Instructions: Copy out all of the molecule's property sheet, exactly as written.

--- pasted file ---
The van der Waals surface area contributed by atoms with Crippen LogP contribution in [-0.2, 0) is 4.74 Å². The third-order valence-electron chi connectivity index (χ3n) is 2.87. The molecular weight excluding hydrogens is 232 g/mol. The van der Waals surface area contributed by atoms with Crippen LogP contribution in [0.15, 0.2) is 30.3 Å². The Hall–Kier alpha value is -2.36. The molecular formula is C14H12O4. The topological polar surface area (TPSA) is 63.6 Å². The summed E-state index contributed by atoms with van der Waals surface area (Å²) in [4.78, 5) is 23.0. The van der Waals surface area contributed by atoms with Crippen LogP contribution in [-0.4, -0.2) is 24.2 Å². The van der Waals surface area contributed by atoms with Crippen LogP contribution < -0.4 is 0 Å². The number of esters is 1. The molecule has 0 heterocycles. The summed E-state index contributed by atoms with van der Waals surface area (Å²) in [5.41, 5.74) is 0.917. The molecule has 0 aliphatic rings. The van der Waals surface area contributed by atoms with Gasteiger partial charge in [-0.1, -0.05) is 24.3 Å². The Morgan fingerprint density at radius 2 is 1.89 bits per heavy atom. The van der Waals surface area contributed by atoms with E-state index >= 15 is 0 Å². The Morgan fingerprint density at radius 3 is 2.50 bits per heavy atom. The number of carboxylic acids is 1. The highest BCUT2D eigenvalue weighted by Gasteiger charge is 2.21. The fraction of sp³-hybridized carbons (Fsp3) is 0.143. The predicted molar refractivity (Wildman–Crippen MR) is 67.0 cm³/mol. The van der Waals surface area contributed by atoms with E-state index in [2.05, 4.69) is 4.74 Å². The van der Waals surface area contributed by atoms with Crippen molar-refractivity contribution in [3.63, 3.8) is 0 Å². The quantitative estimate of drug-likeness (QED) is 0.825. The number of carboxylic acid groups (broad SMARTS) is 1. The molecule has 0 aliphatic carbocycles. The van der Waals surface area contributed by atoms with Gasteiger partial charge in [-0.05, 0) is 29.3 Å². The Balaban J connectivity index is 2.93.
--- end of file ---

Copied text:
The van der Waals surface area contributed by atoms with Crippen LogP contribution in [-0.2, 0) is 4.74 Å². The third-order valence-electron chi connectivity index (χ3n) is 2.87. The molecular weight excluding hydrogens is 232 g/mol. The van der Waals surface area contributed by atoms with Crippen LogP contribution in [0.15, 0.2) is 30.3 Å². The Hall–Kier alpha value is -2.36. The molecular formula is C14H12O4. The topological polar surface area (TPSA) is 63.6 Å². The summed E-state index contributed by atoms with van der Waals surface area (Å²) in [4.78, 5) is 23.0. The van der Waals surface area contributed by atoms with Crippen LogP contribution in [-0.4, -0.2) is 24.2 Å². The van der Waals surface area contributed by atoms with Crippen LogP contribution < -0.4 is 0 Å². The number of esters is 1. The molecule has 0 heterocycles. The summed E-state index contributed by atoms with van der Waals surface area (Å²) in [5.41, 5.74) is 0.917. The molecule has 0 aliphatic rings. The van der Waals surface area contributed by atoms with Gasteiger partial charge in [-0.1, -0.05) is 24.3 Å². The Morgan fingerprint density at radius 2 is 1.89 bits per heavy atom. The van der Waals surface area contributed by atoms with E-state index >= 15 is 0 Å². The Morgan fingerprint density at radius 3 is 2.50 bits per heavy atom. The number of carboxylic acids is 1. The highest BCUT2D eigenvalue weighted by Gasteiger charge is 2.21. The fraction of sp³-hybridized carbons (Fsp3) is 0.143. The predicted molar refractivity (Wildman–Crippen MR) is 67.0 cm³/mol. The van der Waals surface area contributed by atoms with E-state index in [2.05, 4.69) is 4.74 Å². The van der Waals surface area contributed by atoms with Crippen molar-refractivity contribution in [3.63, 3.8) is 0 Å². The quantitative estimate of drug-likeness (QED) is 0.825. The number of carboxylic acid groups (broad SMARTS) is 1. The molecule has 0 aliphatic carbocycles. The van der Waals surface area contributed by atoms with Gasteiger partial charge in [-0.05, 0) is 29.3 Å². The Balaban J connectivity index is 2.93.